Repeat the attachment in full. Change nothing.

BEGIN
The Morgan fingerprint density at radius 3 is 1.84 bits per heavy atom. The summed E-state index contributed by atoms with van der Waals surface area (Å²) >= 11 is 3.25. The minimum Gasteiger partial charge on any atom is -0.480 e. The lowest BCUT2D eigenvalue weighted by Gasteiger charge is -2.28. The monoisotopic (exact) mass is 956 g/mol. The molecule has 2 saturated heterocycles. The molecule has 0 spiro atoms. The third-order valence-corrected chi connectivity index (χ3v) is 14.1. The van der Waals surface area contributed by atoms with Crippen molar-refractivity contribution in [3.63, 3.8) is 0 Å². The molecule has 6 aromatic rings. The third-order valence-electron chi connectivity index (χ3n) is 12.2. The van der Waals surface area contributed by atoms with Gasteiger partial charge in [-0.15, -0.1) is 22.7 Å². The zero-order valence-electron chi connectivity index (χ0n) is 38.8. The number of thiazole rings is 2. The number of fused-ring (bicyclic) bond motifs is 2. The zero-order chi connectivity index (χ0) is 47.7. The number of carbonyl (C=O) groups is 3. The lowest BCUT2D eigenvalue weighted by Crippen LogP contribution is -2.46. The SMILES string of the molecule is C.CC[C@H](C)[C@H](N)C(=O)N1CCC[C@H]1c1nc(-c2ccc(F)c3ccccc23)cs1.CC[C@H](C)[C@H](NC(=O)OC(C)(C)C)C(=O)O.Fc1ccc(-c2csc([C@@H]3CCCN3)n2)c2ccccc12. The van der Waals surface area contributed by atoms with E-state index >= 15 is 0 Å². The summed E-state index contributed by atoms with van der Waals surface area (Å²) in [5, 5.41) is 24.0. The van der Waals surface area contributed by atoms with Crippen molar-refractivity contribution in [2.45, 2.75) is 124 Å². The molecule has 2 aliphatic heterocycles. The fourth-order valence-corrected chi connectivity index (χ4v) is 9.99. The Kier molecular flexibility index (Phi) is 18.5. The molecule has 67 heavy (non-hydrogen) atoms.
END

The Morgan fingerprint density at radius 3 is 1.84 bits per heavy atom. The summed E-state index contributed by atoms with van der Waals surface area (Å²) >= 11 is 3.25. The minimum Gasteiger partial charge on any atom is -0.480 e. The lowest BCUT2D eigenvalue weighted by Gasteiger charge is -2.28. The monoisotopic (exact) mass is 956 g/mol. The molecule has 2 saturated heterocycles. The molecule has 0 spiro atoms. The third-order valence-corrected chi connectivity index (χ3v) is 14.1. The van der Waals surface area contributed by atoms with Crippen molar-refractivity contribution in [3.63, 3.8) is 0 Å². The molecule has 6 aromatic rings. The third-order valence-electron chi connectivity index (χ3n) is 12.2. The van der Waals surface area contributed by atoms with Gasteiger partial charge in [-0.15, -0.1) is 22.7 Å². The zero-order valence-electron chi connectivity index (χ0n) is 38.8. The number of thiazole rings is 2. The number of fused-ring (bicyclic) bond motifs is 2. The zero-order chi connectivity index (χ0) is 47.7. The number of carbonyl (C=O) groups is 3. The lowest BCUT2D eigenvalue weighted by Crippen LogP contribution is -2.46. The SMILES string of the molecule is C.CC[C@H](C)[C@H](N)C(=O)N1CCC[C@H]1c1nc(-c2ccc(F)c3ccccc23)cs1.CC[C@H](C)[C@H](NC(=O)OC(C)(C)C)C(=O)O.Fc1ccc(-c2csc([C@@H]3CCCN3)n2)c2ccccc12. The van der Waals surface area contributed by atoms with E-state index >= 15 is 0 Å². The summed E-state index contributed by atoms with van der Waals surface area (Å²) in [5, 5.41) is 24.0. The van der Waals surface area contributed by atoms with Crippen molar-refractivity contribution in [2.45, 2.75) is 124 Å². The molecule has 2 aliphatic heterocycles. The fourth-order valence-corrected chi connectivity index (χ4v) is 9.99. The Kier molecular flexibility index (Phi) is 18.5. The molecule has 67 heavy (non-hydrogen) atoms.